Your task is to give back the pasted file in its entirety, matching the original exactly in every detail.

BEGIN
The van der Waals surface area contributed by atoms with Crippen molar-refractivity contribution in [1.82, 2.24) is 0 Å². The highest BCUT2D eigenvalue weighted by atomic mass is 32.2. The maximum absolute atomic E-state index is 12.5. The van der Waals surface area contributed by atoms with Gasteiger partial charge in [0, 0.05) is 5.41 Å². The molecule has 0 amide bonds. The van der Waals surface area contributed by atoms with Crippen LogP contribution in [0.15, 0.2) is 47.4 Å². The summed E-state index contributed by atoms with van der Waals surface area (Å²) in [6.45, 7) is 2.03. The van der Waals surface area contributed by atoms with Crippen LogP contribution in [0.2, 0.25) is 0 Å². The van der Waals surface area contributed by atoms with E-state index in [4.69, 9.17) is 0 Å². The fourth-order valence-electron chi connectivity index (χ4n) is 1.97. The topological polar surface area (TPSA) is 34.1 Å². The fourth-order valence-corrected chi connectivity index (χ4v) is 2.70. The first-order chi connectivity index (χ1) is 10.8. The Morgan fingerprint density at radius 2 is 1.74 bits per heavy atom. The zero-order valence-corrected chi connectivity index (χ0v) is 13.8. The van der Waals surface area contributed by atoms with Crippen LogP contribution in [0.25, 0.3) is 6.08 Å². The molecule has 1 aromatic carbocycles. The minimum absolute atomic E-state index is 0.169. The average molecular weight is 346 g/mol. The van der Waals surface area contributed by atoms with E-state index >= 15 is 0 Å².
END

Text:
The van der Waals surface area contributed by atoms with Crippen molar-refractivity contribution in [1.82, 2.24) is 0 Å². The highest BCUT2D eigenvalue weighted by atomic mass is 32.2. The maximum absolute atomic E-state index is 12.5. The van der Waals surface area contributed by atoms with Gasteiger partial charge in [0, 0.05) is 5.41 Å². The molecule has 0 amide bonds. The van der Waals surface area contributed by atoms with Crippen LogP contribution in [0.15, 0.2) is 47.4 Å². The summed E-state index contributed by atoms with van der Waals surface area (Å²) in [6.45, 7) is 2.03. The van der Waals surface area contributed by atoms with Crippen LogP contribution in [0.2, 0.25) is 0 Å². The van der Waals surface area contributed by atoms with E-state index in [4.69, 9.17) is 0 Å². The fourth-order valence-electron chi connectivity index (χ4n) is 1.97. The topological polar surface area (TPSA) is 34.1 Å². The fourth-order valence-corrected chi connectivity index (χ4v) is 2.70. The first-order chi connectivity index (χ1) is 10.8. The Morgan fingerprint density at radius 2 is 1.74 bits per heavy atom. The zero-order valence-corrected chi connectivity index (χ0v) is 13.8. The van der Waals surface area contributed by atoms with Crippen LogP contribution in [0.25, 0.3) is 6.08 Å². The molecule has 1 aromatic carbocycles. The minimum absolute atomic E-state index is 0.169. The average molecular weight is 346 g/mol. The van der Waals surface area contributed by atoms with E-state index >= 15 is 0 Å².